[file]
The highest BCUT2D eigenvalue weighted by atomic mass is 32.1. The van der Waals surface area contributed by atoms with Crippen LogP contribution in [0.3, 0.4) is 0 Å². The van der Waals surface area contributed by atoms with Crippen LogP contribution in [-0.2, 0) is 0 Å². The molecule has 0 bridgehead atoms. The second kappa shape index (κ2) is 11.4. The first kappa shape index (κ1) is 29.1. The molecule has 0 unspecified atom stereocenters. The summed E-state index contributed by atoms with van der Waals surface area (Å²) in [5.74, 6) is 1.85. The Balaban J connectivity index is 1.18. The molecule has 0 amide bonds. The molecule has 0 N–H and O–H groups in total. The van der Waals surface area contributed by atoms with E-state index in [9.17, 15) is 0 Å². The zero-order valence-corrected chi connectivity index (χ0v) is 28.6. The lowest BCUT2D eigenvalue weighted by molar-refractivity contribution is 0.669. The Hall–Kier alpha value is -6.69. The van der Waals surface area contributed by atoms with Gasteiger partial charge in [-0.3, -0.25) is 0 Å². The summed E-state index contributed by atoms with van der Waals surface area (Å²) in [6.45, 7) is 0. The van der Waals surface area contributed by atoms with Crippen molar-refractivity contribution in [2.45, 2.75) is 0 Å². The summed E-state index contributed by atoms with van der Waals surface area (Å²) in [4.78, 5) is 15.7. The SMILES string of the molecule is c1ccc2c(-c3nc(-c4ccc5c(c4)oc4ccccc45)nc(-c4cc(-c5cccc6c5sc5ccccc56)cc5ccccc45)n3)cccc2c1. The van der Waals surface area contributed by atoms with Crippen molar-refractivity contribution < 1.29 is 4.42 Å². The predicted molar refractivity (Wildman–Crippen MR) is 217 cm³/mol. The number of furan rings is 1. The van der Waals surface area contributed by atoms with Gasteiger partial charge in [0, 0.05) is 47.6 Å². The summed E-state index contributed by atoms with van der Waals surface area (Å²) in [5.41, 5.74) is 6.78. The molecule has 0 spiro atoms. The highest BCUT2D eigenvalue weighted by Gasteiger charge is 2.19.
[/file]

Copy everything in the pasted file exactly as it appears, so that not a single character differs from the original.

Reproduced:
The highest BCUT2D eigenvalue weighted by atomic mass is 32.1. The van der Waals surface area contributed by atoms with Crippen LogP contribution in [0.3, 0.4) is 0 Å². The van der Waals surface area contributed by atoms with Crippen LogP contribution in [-0.2, 0) is 0 Å². The molecule has 0 bridgehead atoms. The second kappa shape index (κ2) is 11.4. The first kappa shape index (κ1) is 29.1. The molecule has 0 unspecified atom stereocenters. The summed E-state index contributed by atoms with van der Waals surface area (Å²) in [5.74, 6) is 1.85. The Balaban J connectivity index is 1.18. The molecule has 0 amide bonds. The molecule has 0 N–H and O–H groups in total. The van der Waals surface area contributed by atoms with E-state index in [9.17, 15) is 0 Å². The zero-order valence-corrected chi connectivity index (χ0v) is 28.6. The lowest BCUT2D eigenvalue weighted by molar-refractivity contribution is 0.669. The Hall–Kier alpha value is -6.69. The van der Waals surface area contributed by atoms with Gasteiger partial charge in [-0.3, -0.25) is 0 Å². The summed E-state index contributed by atoms with van der Waals surface area (Å²) in [6.45, 7) is 0. The van der Waals surface area contributed by atoms with Crippen molar-refractivity contribution in [2.45, 2.75) is 0 Å². The summed E-state index contributed by atoms with van der Waals surface area (Å²) in [4.78, 5) is 15.7. The SMILES string of the molecule is c1ccc2c(-c3nc(-c4ccc5c(c4)oc4ccccc45)nc(-c4cc(-c5cccc6c5sc5ccccc56)cc5ccccc45)n3)cccc2c1. The van der Waals surface area contributed by atoms with Crippen molar-refractivity contribution < 1.29 is 4.42 Å². The predicted molar refractivity (Wildman–Crippen MR) is 217 cm³/mol. The number of furan rings is 1. The van der Waals surface area contributed by atoms with Gasteiger partial charge in [0, 0.05) is 47.6 Å². The summed E-state index contributed by atoms with van der Waals surface area (Å²) in [5.41, 5.74) is 6.78. The molecule has 0 spiro atoms. The highest BCUT2D eigenvalue weighted by Gasteiger charge is 2.19.